Our relationships counsellor answers your problems: My violent ex is driving our family apart
- Anonymous woman says her ex-husband was abusive to her and their 4 children
- She reveals that the family still struggle with the confusing aftermath
- Her son never wants to see his sisters unless his dad suggests it and asks if it is best to listen to her ex, who complains of being misunderstood and needing help
Q My ex-husband was abusive to me and our four children during my marriage. It wasn’t until after our divorce that I was told that this highly respected clergyman could be described as an ‘altruistic narcissist’ – admired and liked by everyone outside the home, but unpredictable and violent to his family. We still struggle with the confusing aftermath, and my three grown-up daughters and son are split into two sides – with me in the middle. My son sees his father as a ‘best mate’ and believes more care and attention should be given to him – and blames his sisters for their reluctance in getting more involved. Their father complains of being misunderstood and of needing more help now that he’s 76 and alone. Is it best to listen and not say anything to my son about his father’s abusive behaviour, which he now seems to ignore, or to explain his sisters’ point of view? My son never wants to see his sisters unless his dad suggests it.
An anonymous woman explains how her ex-husband was abusive to her and their four children during her marriage
A What you and your children have experienced at the hands of your ex sounds very distressing. It must also have been particularly hard that the outside world saw him as so generous. Although ‘altruistic narcissist’ sounds like a contradiction in terms – and there is no clinical definition of this condition – I know exactly what you are describing. Sometimes, narcissists can have such a huge need for attention that they might make grand gestures, perhaps being excessively generous or helpful. In reality, this apparent act of selflessness comes with strings attached, and is more about control. In this way, the ‘beneficiaries’ can be kept dependent. It is incredibly difficult to be the partner or child of someone with a personality disorder. Yes, I am sure that your ex probably does need help, but you and your children should not have to be the ones to provide it. He has put you through too much. Sometimes those who have suffered traumatic experiences can subconsciously block out memories that are too painful, and this could be the case with your son. For your daughters, however, the trauma is still present and, understandably, they don’t want to deal with him. So tell your son you are pleased he gets on with his father. Say too that if he feels his dad needs more help, he should get him to ask his GP for a psychiatric referral to get a proper diagnosis and support. I suspect your ex will reject this, because he probably thinks that everyone else is the problem. Also explain to your son that the situation is different for his sisters, and that he needs to understand their point of view. It would be helpful if you and your children were able to go to family therapy together to heal the emotional scars. Try relate.org.uk or bacp.co.uk.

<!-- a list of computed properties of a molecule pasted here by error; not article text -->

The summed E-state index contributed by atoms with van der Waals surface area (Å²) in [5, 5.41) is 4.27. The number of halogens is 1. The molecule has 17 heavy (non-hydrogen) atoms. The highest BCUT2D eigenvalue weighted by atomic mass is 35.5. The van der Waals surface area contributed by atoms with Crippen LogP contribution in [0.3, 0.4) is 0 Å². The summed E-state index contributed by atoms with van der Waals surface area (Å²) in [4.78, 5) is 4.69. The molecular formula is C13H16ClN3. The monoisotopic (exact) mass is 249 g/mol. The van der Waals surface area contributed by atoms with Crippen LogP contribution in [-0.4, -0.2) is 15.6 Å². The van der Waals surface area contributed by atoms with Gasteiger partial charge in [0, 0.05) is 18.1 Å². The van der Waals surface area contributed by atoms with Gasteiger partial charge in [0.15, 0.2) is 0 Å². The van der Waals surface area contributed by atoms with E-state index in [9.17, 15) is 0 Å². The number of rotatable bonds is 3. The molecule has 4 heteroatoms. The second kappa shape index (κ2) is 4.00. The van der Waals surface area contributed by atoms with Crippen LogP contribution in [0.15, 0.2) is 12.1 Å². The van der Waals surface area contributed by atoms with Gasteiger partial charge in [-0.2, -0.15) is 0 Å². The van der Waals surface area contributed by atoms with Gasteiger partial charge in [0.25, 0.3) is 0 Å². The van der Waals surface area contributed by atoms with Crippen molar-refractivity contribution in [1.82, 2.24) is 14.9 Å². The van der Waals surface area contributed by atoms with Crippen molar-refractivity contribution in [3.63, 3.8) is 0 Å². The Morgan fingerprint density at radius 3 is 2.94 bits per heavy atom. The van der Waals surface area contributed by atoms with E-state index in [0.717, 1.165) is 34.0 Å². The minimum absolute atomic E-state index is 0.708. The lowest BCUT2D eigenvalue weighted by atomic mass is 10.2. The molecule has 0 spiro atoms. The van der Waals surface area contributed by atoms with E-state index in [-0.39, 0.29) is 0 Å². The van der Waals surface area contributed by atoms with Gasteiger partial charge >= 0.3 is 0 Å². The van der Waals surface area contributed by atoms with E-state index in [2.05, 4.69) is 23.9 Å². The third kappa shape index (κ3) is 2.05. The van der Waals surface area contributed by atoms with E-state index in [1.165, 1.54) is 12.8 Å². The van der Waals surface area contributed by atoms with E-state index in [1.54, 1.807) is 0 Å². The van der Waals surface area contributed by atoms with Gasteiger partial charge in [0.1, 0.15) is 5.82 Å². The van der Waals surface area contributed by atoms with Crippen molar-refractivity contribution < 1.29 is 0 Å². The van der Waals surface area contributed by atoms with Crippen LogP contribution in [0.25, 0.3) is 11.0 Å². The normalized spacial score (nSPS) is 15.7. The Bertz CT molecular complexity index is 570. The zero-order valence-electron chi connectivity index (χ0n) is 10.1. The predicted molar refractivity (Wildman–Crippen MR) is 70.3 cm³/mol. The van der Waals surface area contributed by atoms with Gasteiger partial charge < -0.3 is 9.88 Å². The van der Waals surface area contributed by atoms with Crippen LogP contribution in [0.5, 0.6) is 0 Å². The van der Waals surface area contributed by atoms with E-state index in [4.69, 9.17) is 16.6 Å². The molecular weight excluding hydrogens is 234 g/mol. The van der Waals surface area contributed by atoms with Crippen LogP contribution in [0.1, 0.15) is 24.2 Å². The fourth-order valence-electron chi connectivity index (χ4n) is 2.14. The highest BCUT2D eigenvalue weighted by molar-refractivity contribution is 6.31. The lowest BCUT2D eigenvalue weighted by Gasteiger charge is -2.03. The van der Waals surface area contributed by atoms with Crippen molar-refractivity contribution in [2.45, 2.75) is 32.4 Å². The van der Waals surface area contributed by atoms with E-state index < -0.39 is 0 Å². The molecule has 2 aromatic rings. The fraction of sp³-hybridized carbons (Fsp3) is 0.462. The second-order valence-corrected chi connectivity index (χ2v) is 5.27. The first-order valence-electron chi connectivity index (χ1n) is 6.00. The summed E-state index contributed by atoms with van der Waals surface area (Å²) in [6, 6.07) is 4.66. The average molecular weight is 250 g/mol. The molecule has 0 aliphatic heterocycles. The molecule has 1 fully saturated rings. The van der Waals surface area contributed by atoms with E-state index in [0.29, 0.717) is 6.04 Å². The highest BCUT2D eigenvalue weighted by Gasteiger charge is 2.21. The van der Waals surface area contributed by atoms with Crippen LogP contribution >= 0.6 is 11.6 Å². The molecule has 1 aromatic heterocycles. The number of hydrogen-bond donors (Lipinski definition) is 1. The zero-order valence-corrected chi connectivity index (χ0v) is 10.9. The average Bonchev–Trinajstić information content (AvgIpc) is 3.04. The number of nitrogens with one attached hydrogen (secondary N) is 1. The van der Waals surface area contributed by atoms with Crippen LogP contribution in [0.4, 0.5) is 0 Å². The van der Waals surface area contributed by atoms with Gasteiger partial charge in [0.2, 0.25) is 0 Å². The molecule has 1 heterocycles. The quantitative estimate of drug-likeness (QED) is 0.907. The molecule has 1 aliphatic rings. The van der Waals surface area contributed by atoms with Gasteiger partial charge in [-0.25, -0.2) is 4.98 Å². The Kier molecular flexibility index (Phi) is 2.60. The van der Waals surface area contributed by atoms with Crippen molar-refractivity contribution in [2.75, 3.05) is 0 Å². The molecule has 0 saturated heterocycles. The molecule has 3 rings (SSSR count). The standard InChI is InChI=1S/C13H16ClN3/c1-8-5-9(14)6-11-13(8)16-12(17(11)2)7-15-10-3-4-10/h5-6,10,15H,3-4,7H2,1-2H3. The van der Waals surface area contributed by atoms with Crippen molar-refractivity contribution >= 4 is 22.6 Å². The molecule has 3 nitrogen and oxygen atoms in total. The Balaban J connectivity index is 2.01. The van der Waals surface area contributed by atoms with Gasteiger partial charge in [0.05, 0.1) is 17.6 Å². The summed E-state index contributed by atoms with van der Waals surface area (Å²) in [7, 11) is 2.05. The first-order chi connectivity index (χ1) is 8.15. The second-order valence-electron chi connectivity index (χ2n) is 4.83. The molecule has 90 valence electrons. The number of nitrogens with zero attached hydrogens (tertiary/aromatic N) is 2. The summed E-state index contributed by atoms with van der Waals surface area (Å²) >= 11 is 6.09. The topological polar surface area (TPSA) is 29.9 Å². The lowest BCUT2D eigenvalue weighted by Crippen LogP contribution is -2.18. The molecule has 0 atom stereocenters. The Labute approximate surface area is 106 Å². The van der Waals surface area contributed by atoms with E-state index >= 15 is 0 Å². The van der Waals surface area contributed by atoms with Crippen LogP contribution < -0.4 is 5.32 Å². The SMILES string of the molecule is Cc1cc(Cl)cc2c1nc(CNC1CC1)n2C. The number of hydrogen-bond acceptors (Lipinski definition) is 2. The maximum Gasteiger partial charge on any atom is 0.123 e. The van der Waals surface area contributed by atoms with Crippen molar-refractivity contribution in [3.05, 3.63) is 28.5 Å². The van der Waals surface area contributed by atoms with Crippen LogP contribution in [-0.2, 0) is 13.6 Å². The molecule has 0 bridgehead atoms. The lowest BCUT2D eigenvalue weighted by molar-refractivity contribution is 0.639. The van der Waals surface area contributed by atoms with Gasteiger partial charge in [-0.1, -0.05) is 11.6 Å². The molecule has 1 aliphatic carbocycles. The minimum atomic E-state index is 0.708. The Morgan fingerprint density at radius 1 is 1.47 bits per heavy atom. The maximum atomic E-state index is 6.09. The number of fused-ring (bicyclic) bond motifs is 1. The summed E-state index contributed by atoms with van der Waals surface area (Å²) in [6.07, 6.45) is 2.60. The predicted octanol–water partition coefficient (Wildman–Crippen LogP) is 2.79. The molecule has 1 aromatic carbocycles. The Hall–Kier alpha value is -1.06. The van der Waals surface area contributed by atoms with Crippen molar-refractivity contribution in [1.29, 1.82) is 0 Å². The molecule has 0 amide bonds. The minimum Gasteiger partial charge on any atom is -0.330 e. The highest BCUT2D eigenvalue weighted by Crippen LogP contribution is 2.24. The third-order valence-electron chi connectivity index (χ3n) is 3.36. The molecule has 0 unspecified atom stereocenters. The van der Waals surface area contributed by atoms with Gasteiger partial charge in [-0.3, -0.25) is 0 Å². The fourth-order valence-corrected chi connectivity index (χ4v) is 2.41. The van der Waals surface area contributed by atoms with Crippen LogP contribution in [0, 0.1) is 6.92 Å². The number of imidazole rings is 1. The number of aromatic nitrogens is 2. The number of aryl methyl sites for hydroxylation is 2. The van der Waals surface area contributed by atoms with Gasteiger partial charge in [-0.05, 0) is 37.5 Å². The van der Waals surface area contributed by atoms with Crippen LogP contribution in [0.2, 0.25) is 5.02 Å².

She’s pregnant, but are they in love?
Q My son, who is 26, told us a couple of weeks ago that his girlfriend is pregnant. I was knocked sideways because we didn’t even know he had a girlfriend. He said he had only been seeing her for a couple of months and it hadn’t been a serious relationship, just a ‘casual’ thing. Now, though, with a baby on the way, he said they were going to try to make a go of it and start being a proper couple. His girlfriend seems nice, but I’m still devastated. He’s clearly not in love with her. While I will be delighted to have a grandchild, I didn’t want it to be this way. I wanted my son to fall in love, get married – then have children. I’m really worried that the relationship won’t last.
A As a mother, I do understand – we all ideally want our children to be in love with a partner and in a relationship that seems guaranteed for success. But, sadly, real life is not like that. It is often messy and complicated and doesn’t go as planned. So all you can do is work with the situation at hand. Of course, there is a possibility that your son’s relationship may not last – but that could still be the case even if it had started as love. There is also a chance the opposite could happen: love can sometimes grow from a relationship that began out of necessity rather than an initial depth of feeling. Make good friends with his girlfriend – and ideally her parents too – because the smoother the path the better. I’m sure there will be challenges, but worrying won’t change anything – all you can do is be there to support your son through whatever lies ahead and to delight in your grandchild.
- If you have a problem, write to Caroline West-Meads at: YOU, Northcliffe House, 2 Derry Street, London W8 5TS, or email [email protected] Caroline reads all your letters but regrets she cannot answer each one personally